Mixed precision is used to minimize numerical instabilities (things like floating point underflow and overflow) that can result from performing multiply-accumulate operations found throughout training. For example, NVIDIA's Tensor Cores can take two 16-bit arrays, multiply them together using 32-bit precision, then add a 32-bit array to the result.
According to Microsoft DeepSpeed introduction (2020), a 40 GB GPU can hold a model containing 1.2 billion parameters which corresponds to 32 bytes (256 bits) per parameter. This number probably includes what the ZeRO-DP paper refers to as residual memory consumption - things that don't strictly scale with the number of weights but otherwise consume practically usable memory.
A lot of research goes into reducing the memory footprint of models since a smaller footprint allows you to train a model on fewer GPUs. For example, checkpointing activations is a technique that allows you to trade GPU memory consumption for GPU computation; you can checkpoint activations and recompute using these checkpoints to fit more parameters into memory.
Architectural Requirements for Deep Learning Workloads in HPC Environments by Ibrahim et al establishes a nice method for calculating how much storage bandwidth is required to keep a GPU fully utilized when training different models. They evaluate relatively small models that are most relevant to scientific research and demonstrate:
- If you can establish how many flops are required to pass one sample through a model (forward and backwards) during training, you can use the average size of a sample to calculate a MiB per FLOP ratio for a model. This is equivalent to MiB/s per FLOPS and you can multiply it by the FLOPS capability of a GPU (or a whole system) to get an order-of-magnitude estimate of the bandwidth required per GPU to train a specific model.
- They show that CosmoFlow is a computationally inexpensive model and requires 65 GB/s per petaFLOP/s. They found that, in practice, CosmoFlow can only utilize 35-50 TFLOP/s per NVIDIA V100 GPU, so training this model on a single V100 requires 2.275 - 3.250 GB/s, and an 8-way V100 node would require 18.2 GB/s - 26 GB/s. By comparison, a typical NFS client cannot achieve more than 3 GB/s over TCP.
- By comparison, ResNet-50 being trained on ImageNet is the least I/O-intensive and only requires, at most, 573 MB/s per V100 or 3.9 GB/s per 8-way V100 node.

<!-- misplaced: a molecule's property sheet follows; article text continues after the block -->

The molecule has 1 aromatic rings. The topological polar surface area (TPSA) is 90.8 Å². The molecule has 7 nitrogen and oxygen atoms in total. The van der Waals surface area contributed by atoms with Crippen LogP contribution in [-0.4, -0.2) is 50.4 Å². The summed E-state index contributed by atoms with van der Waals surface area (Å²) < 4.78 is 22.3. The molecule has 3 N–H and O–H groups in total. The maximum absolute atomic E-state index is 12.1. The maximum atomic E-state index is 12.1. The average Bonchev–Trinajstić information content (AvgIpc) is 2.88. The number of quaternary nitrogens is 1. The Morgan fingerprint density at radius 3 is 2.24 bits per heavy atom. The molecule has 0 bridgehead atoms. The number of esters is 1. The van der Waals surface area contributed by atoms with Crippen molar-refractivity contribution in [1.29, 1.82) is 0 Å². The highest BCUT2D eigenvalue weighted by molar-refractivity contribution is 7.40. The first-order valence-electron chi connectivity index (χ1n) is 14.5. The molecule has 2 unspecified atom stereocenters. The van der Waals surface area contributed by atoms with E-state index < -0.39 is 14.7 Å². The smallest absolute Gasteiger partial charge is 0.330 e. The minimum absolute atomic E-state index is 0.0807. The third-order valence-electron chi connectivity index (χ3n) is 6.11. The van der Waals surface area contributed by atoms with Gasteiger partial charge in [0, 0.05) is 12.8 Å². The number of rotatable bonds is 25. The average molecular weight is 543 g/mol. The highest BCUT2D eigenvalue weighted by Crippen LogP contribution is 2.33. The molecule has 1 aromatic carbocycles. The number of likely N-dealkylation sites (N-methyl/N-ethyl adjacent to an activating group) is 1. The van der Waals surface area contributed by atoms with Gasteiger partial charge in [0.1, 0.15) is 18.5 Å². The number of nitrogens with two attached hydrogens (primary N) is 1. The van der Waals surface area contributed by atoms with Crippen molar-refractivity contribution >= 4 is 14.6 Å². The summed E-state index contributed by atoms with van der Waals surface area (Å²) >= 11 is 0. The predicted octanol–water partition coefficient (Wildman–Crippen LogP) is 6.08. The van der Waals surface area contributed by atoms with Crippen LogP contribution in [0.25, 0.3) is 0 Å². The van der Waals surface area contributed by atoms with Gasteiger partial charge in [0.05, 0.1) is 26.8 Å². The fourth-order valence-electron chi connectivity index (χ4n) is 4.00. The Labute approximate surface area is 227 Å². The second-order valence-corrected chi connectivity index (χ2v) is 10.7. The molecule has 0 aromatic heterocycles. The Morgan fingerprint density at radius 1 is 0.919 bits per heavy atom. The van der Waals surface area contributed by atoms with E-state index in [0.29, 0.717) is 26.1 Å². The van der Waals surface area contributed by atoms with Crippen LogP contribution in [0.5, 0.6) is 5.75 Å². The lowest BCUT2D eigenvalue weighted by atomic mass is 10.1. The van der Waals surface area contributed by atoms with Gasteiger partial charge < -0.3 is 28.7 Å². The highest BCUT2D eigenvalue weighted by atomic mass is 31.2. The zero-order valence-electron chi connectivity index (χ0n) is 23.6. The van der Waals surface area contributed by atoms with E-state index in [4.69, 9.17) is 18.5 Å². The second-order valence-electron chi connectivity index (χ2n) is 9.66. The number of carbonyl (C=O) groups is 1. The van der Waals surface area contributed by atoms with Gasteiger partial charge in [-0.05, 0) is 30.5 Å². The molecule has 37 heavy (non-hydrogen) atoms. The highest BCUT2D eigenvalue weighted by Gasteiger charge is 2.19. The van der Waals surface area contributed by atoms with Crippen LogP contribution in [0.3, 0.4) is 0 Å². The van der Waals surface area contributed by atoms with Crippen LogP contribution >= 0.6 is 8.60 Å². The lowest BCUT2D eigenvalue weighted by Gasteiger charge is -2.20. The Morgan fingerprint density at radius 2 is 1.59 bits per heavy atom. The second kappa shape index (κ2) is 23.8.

I've created a simple tool that illustrates how to do this arithmetic and calculates the GB/s required to train a model on different GPUs:
It's a very loose model and estimates the upper bound of bandwidth required by assuming that each GPU has enough memory bandwidth, PCIe bandwidth, power, cooling, etc to train at the full rated performance on their respective spec sheets. As shown in this Ibrahim paper (they find that CosmoFlow trains at 35-50 TFLOPS of the theoretical 130 TFLOPS), this is never the case.
Exascale deep learning for climate analytics by Kurth et al directly calculated their required storage bandwidth for a modified "Tiramisu" network for climate dataset segmentation and classification at 189 MB/s per V100 GPU, or 1.14 GB/s for a 6-way Power9 GPU node, or 1.16 TB/s for the full scale of the training job they ran. Their FLOP/s/sample was 4.188 on V100 GPUs, and they achieved 20.93 TFLOP/s/GPU during training.
The datasets involved in AI include
- model checkpoints
- model weights (a subset of a checkpoint)
- raw training data
- preprocessed training data
Model checkpoints and model weights are described in the memory requirements section above.
Raw training data are text, images, audio files, that have not been wedged into a shape that the model training framework can accept.
Preprocessed training data is almost always smaller than raw training data and is ready to consume by the model training process. For large language models, this means tokenized text.
According to OpenAI, a token in a typical English-language dataset is about four bytes. The Pile paper has both tokens and words for different datasets and found an average 3.41 bytes per token. Assuming OpenAI's 4 bytes/token for all but The Pile dataset, we can estimate the size (in GB) of various LLM training datasets:
|Dataset||Training tokens||Training Bytes|
|LLaMa-2 70B dataset||2.0 trillion||8 TB (7.3 TiB)|
|OPT-175 dataset||180 billion||720 GB (670 GiB)|
|GPT-3 dataset||300 billion||1.2 TB (1.1 TiB)|
|The Pile dataset||260 billion||890 GB (830 GiB)|
|ROOTS/BLOOM dataset||341 billion||1.6 TB (1.5 TiB)|